Houston Neighborhood Park in north Visalia will open in August to serve one of the city’s poorest neighborhoods.
But it’s not a city park.
It’s the school district’s only park and is unique because other parks in Visalia are city-owned or inside gated communities.
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Three city parks are in the general area of the Houston neighborhood but are not within easy walking distance. The new park solves that problem.
“The most important thing is that it is close to this neighborhood,” said Antonia Leon, a mother of four children at Houston School. “The parks are far and this is close.”
The new park is almost complete, with a concrete walking track, benches, picnic tables, trash cans, trees and grass. A bonus is that the picnic tables are shaded under solar panels supplying electricity to the school.
Meanwhile, the playground equipment is on order.
Houston school employee Mary Novelo, who works with Spanish-speaking families, said the neighborhood is excited about the park.
“This is everything the community needs. It’s just wonderful,” she said. “It wouldn’t be possible without the help Neighborhood Church gave us.”
For nine years, church members have volunteered at Houston School, working with staff and parents on a weekly mentoring program, community service projects, monthly family events and special activities for children.
Stephanie Bartsch, a staff member at Neighborhood Church, has been working on the project for about three years. She has a master’s degree in social work from the University of California at Los Angeles.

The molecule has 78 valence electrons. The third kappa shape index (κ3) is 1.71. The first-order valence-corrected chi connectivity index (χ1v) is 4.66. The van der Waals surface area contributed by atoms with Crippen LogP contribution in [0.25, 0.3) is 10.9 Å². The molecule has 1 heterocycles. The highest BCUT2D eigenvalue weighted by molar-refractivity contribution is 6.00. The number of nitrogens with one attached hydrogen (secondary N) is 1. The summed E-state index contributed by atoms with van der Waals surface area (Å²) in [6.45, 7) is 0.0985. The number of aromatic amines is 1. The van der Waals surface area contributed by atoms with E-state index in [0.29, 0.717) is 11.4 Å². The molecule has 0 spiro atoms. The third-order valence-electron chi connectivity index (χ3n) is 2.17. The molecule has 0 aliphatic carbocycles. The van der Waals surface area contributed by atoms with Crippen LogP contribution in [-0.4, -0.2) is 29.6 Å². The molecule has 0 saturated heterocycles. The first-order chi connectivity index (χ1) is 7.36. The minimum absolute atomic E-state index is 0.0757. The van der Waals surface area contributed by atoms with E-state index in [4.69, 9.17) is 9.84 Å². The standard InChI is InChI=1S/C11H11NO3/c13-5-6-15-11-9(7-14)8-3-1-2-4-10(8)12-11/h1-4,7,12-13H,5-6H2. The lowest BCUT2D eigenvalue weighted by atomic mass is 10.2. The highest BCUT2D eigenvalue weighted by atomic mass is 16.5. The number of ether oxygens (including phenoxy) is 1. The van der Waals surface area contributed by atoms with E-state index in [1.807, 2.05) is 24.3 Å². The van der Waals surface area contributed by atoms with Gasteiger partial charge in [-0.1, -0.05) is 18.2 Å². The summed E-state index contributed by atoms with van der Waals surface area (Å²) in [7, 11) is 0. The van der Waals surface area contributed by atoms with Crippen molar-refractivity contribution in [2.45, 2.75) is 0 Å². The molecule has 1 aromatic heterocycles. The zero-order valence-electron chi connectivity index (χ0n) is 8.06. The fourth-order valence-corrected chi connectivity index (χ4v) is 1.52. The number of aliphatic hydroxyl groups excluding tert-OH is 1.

Bartsch grew up in Visalia and has made a personal commitment to the Houston neighborhood by living there and learning conversational Spanish.
At a meeting of the Juntos parent-teacher group — Juntos means “together” in Spanish — she learned that parents wanted a neighborhood park so children could have a safe place to play.
The park will be closed during school hours.
Bartsch went to the city, where the staff said a lack of available property and funding made it difficult to build a new park, but noted that Houston School had the space.
She went to the school district and the school board voted to let a part of the Houston School property, already fenced off from the campus, be used as a park for 20 years.
Neighborhood Church, Juntos and others spread the word, and businesses, service clubs and individuals donated.
“We are $3,000 away from the goal” of $210,000, Bartsch said.
Leadership Visalia took on the park as its project and helped sell “fence bears” for $25 apiece, which have the donor’s name punched in a piece of metal shaped like a teddy bear.
450Number of “fence bears” sold
Visalia Adult School made 450 bears, which are now permanently attached to a fence at the park.
Houston students planted trees, held a walk-a-thon and addressed the Visalia City Council.
“We talked about raising money,” said Rosa Zazala, 10, now entering sixth grade. “They all said yes.”
The council approved $10,000 toward playground equipment.
A grand opening will be Sept. 19.
FULL STAFF: The Tulare County District Attorney’s Office has sworn in six new prosecutors, bringing the department to a full staff of 65 attorneys, District Attorney Tim Ward said.
The new prosecutors are Deborah Kwon, Laura Coey, Esther Han, April Holley, Keyana Jones and Vicente Reyes.
Also sworn in were supervising investigators Gregg White and Eric Velasquez.